June 30, 2022

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Cause of death of first man to receive pig heart transplant remains a mystery

Cause of death of first man to receive pig heart transplant remains a mystery



 

NEJM: Cause of death of first man to receive pig heart transplant remains a mystery.


A new article published in the New England Journal of Medicine provides an in-depth look at the world’s first pig heart transplant in humans earlier this year.

The patient died unexpectedly nearly two months after surgery, and the exact cause of death remains unclear, the researchers report.

 

NEJM: Cause of death of first man to receive pig heart transplant remains a mystery

 

 

In early 2022, surgeons in the United States performed a historic operation to transplant the heart of a genetically modified pig into a human for the first time.

This highly experimental procedure is authorized by the U.S. Food and Drug Administration (FDA) under the Compassionate Use Terms. The patient was a man in his 50s with end-stage heart disease who was too ill to be eligible for a routine heart transplant.

 

The transplant was initially successful, and within days of the transplant, the patient was off the heart-lung bypass machine that had previously kept him alive.

He began physical recovery and showed impressive signs of recovery within a few weeks.

 

Surgeon Bartley Griffith, who led the milestone project, explained: “We are incredibly encouraged by his progress. His heart is strong, almost too strong for his frail body, but he has a strong will to survive. . He told me he wanted to go home and see his dog, Lucky.”

 

For about seven weeks, the transplant was working well and the patient showed no usual signs of organ transplant rejection.

Unfortunately, around day 49, the transplanted heart began to show signs of failure, and within two weeks, the patient had died.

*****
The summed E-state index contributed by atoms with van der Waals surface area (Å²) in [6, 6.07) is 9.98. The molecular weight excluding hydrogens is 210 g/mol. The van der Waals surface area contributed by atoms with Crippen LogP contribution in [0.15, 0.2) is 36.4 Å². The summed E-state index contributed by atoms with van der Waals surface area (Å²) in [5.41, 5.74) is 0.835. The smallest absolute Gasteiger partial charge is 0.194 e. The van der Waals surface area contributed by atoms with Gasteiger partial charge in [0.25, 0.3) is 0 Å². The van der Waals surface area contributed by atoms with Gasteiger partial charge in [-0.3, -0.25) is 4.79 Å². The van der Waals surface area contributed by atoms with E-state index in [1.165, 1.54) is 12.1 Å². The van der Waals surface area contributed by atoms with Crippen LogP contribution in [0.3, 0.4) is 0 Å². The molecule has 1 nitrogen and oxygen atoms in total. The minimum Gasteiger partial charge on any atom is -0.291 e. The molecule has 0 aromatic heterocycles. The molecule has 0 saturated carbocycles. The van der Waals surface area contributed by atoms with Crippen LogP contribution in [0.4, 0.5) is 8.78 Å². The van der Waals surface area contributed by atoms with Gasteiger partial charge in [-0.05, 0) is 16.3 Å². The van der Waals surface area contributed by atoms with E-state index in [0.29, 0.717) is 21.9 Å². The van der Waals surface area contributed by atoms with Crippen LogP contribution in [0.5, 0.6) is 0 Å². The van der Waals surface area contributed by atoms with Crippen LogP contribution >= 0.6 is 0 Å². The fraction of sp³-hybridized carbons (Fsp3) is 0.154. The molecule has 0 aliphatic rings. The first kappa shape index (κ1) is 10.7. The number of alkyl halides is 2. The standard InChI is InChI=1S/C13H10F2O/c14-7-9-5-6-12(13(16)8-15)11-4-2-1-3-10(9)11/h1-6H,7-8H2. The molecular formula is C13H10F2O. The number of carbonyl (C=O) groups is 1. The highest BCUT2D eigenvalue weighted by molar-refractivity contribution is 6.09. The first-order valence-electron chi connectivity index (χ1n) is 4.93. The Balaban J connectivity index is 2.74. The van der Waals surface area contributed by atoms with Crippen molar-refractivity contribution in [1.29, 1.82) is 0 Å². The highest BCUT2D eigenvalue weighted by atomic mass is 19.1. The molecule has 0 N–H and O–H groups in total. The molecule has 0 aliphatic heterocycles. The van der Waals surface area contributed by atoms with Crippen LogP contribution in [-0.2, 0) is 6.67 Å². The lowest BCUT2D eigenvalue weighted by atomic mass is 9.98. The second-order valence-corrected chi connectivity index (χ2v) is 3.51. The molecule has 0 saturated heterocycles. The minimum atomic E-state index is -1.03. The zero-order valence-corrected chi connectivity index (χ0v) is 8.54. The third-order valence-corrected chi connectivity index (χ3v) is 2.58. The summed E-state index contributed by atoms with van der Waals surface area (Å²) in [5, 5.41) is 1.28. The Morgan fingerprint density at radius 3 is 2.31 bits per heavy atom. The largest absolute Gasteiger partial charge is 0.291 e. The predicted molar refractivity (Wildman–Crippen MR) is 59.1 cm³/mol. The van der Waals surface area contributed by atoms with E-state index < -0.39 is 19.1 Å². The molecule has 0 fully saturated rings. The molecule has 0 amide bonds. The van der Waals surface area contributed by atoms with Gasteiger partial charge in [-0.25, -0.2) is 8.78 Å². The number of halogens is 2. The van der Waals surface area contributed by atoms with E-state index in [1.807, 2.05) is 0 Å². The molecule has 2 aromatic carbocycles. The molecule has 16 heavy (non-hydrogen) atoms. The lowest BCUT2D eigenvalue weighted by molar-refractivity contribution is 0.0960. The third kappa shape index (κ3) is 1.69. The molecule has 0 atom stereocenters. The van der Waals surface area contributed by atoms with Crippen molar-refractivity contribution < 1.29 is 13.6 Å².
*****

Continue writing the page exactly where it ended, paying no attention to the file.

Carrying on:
In a newly published report, the researchers behind the world-first operation describe the circumstances that led to the patient’s death.

The official cause of death was heart failure, however, the organ failed not because it was rejected.

When the hearts were dissected, the researchers found that the transplanted pig hearts showed dramatic thickening of the walls of the ventricles.

 

“Our autopsy results showed no evidence of rejection,” Griffith said. “Instead, we saw thickening and subsequent stiffness of the heart muscle leading to diastolic heart failure, meaning the heart muscle was not able to relax as much as it should and allow The heart is full of blood.”

 

This tissue behavior is inconsistent with what is typically seen when organs are rejected, the report noted.

At this point, it is unclear exactly what mechanisms are responsible for this particular organ damage.

 

A few months ago, it was revealed that transplanted pig hearts had been found to contain traces of a virus known as porcine cytomegalovirus.

It has been speculated that the virus may play a role in organ failure by stimulating an immune response that causes damage to heart tissue.

 

However, the new report calls into question this hypothesis, finding no trace of the virus spreading to organs other than the pig’s heart.

While it is still possible that a latent virus in the pig heart is responsible for the tissue damage, the researchers believe this hypothesis warrants further investigation.

 

The presence of the swine virus in transplanted heart tissue remains a major concern for researchers because of extensive testing before the organs are used.

The donated pigs themselves are also raised in a secure facility designed to prevent cytomegalovirus infection in pigs.

 

Safeguards will be improved in the future to prevent the virus from infecting pigs raised for human transplants, said Muhammad Mohiuddin, co-leader of the study.

 

“We thought it was an important learning experience,” Mohiuddin said. “Learning what we know now, we will change some of our practices and techniques in the future.”

 

Ultimately, this historic procedure is only the first step in a long journey towards successful xenotransplantation. E. Albert Reece, Dean of the University of Maryland School of Medicine, pointed out that the courage of patient David Bennett is fundamental to advancing the field, hoping to save more lives in the future.

 

“This report will provide important information for the allotransplantation research community and will play a key role in advancing the field,” said Reece. “I am very proud of the historic medical achievements of leaders in these fields and Hopefully these first brave steps, including that of Mr Bennett, will lead to a long-term solution where no patient will die waiting for an organ transplant.”

 

The report was published in the New England Journal of Medicine .

 

 

 

NEJM: Cause of death of first man to receive pig heart transplant remains a mystery

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